As the Department of Energy moves into the next phase of its Save Energy Now campaign, states, too, are revisiting, revising, and re-invigorating their own industrial energy efficiency strategies and programs-often spurred by state-wide climate action plans.
In this paper, we present the recent experiences of Colorado in designing and launching an industrial energy efficiency challenge and recognition program. Stemming from Colorado Governor Bill Ritter's Climate Action Plan to reduce statewide greenhouse gas emissions 20 percent from their 2005 levels by 2020, our new industrial effort is based on encouraging industrial firms in Colorado to make voluntary commitments to reduce energy intensity, giving them training and technical assistance to identify and implement energy-saving efforts, and highlighting their successes.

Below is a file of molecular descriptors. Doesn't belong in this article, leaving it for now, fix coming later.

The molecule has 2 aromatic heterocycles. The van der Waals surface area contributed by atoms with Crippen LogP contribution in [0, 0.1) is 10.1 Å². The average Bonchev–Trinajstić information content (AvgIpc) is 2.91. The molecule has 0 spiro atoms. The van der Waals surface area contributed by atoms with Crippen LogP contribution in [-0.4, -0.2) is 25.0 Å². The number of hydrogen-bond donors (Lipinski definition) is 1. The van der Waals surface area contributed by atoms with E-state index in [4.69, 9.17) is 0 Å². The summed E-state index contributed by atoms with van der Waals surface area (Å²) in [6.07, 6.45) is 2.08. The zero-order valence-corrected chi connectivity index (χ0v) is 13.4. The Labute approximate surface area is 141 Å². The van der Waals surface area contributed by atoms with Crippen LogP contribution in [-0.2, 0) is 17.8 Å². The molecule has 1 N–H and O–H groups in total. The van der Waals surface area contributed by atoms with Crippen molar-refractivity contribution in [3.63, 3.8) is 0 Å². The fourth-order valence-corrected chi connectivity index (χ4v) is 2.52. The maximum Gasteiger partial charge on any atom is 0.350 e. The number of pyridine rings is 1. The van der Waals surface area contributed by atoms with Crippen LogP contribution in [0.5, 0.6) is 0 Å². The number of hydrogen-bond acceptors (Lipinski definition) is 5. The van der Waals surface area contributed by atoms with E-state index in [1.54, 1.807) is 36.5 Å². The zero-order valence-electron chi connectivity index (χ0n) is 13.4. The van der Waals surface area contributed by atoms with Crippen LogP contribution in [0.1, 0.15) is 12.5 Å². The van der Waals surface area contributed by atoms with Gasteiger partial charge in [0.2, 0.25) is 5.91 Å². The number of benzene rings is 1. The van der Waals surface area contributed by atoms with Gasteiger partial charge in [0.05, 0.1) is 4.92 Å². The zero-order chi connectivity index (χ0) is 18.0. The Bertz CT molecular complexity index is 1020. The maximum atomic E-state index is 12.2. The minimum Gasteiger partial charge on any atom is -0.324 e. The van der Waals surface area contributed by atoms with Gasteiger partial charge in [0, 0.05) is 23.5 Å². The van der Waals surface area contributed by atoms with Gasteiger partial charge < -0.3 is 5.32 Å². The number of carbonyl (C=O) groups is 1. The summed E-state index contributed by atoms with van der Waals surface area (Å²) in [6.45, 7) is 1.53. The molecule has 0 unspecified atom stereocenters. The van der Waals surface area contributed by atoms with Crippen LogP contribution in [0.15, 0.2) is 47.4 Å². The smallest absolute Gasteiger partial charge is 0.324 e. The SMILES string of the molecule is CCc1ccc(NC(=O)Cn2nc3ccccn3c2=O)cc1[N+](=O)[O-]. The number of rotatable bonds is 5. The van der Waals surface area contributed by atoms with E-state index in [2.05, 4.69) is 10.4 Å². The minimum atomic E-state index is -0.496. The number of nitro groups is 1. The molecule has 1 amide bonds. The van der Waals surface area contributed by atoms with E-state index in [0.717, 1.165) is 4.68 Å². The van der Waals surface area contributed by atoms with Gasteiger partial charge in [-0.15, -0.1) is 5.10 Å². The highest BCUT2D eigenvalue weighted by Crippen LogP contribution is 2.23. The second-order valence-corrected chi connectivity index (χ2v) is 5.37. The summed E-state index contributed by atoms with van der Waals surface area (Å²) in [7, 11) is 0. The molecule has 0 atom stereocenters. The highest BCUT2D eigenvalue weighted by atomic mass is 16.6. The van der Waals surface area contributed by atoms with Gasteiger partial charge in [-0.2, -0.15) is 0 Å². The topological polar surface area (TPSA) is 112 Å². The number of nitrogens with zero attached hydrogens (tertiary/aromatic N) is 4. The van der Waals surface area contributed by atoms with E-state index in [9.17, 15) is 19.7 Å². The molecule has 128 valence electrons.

Some of our own challenges in designing this program include how to motivate both facility managers and upper management to work together in reducing energy intensity, how to best take advantage of rising energy costs and concerns of an unstable economy to catalyze plant equipment upgrades, and how to stimulate project implementation while avoiding site assessments that are "put on a shelf for later" in this period of economic contraction and limited investment capability. In addition to examining the above items, we discuss our initial efforts to develop a memorandum of understanding that companies would agree to, sign up companies as participants, collect baseline data, and develop services that respond to industry needs.